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Title page for ETD etd-10092013-140015

Type of Document Dissertation
Author Pickup, Michael William
Author's Email Address michael.pickup@vanderbilt.edu
URN etd-10092013-140015
Title Effects of alterations to the tumor microenvironment driven by transforming growth factor beta on tumor progression
Degree PhD
Department Cancer Biology
Advisory Committee
Advisor Name Title
Barbara Fingleton Committee Chair
Ambra Pozzi Committee Member
Andries Zijlstra Committee Member
Timothy Blackwell Committee Member
  • Breast Cancer
  • TGF-Beta
  • Fibroblast
  • Tumor Microenvironment
Date of Defense 2013-09-27
Availability unrestricted
Dissertation under the direction of Professor Harold L. Moses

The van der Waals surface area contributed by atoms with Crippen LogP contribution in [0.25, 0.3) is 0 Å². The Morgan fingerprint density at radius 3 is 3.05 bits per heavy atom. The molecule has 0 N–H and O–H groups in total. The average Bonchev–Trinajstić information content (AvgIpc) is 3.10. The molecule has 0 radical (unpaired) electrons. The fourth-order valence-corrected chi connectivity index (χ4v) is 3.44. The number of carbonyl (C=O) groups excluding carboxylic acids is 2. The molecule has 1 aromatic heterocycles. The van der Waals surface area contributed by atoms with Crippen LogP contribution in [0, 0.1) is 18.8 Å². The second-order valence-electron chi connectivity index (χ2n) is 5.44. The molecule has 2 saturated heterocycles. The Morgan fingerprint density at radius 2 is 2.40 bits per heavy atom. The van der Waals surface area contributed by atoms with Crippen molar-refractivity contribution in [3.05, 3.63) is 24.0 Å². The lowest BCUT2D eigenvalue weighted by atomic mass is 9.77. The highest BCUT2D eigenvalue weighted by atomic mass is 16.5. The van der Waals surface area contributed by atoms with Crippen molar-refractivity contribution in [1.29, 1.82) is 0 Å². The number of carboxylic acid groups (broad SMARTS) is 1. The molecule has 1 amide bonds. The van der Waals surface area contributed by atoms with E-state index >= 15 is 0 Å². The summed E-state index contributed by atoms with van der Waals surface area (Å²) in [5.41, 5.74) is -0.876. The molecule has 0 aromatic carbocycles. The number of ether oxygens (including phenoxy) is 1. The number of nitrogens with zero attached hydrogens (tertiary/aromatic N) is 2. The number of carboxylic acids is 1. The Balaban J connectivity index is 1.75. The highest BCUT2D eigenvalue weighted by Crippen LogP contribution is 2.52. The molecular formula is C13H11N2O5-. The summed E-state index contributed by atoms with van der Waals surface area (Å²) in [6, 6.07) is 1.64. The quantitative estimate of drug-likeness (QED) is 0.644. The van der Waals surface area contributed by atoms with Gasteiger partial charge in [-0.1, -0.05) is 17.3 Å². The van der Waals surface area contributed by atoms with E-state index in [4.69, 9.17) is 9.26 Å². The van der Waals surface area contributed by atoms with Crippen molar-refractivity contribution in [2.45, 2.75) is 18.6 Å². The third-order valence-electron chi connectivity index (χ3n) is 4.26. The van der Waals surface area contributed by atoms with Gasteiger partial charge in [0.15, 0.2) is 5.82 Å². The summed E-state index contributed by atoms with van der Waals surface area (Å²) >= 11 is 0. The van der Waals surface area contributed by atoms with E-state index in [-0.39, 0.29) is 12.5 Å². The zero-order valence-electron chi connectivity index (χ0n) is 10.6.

Transforming Growth Factor Beta (TGF-β) is acts as both a tumor suppressor and promoter in the context of epithelial tumor progression. In epithelial cells, active TGF-β signaling promotes cell cycle arrest to slow tumor growth but also promotes EMT and cell motility to enhance tumor cell metastasis. We sought to address TGF-β signaling role in tumor progression through its effects on stromal cells and microenvironmental changes. Interestingly, as with epithelial TGF- β signaling, we found active TGF-β signaling in fibroblasts to present with the same dichotomous relationship. We found that TGF-β can promote fibroblast activation which in turn drives the expression of numerous matrix remodeling genes. The phenotypic outcome of this matrix remodeling promotes tumor cell metastasis. Alternatively, abrogation of TGF-β signaling in fibroblasts also promotes tumor cell metastasis. Albeit, this occurs through a different mechanism involving altered chemokine expression to promote chemotaxis of tumor promoting myeloid cells. Gene expression analysis of stroma from reduction mammoplasty as well as breast cancer patients suggests that TGFβR2 is lost as breast cancer progresses from normal mammary tissue to invasive ductal carcinoma. Importantly, this loss of TGFβR2 in the stroma of breast cancer patients is associated with poor patient outcome and rick of recurrence. This work shows the importance of TGF-β signaling as a central player in numerous biological process which effects tumor progression through the tumor microenvironment. As this signaling axis in the tumor microenvironment is certainly important in the progression of human breast cancer, the therapeutic targeting of the TGF-β pathway will need to consider stromal effects for efficacious use.

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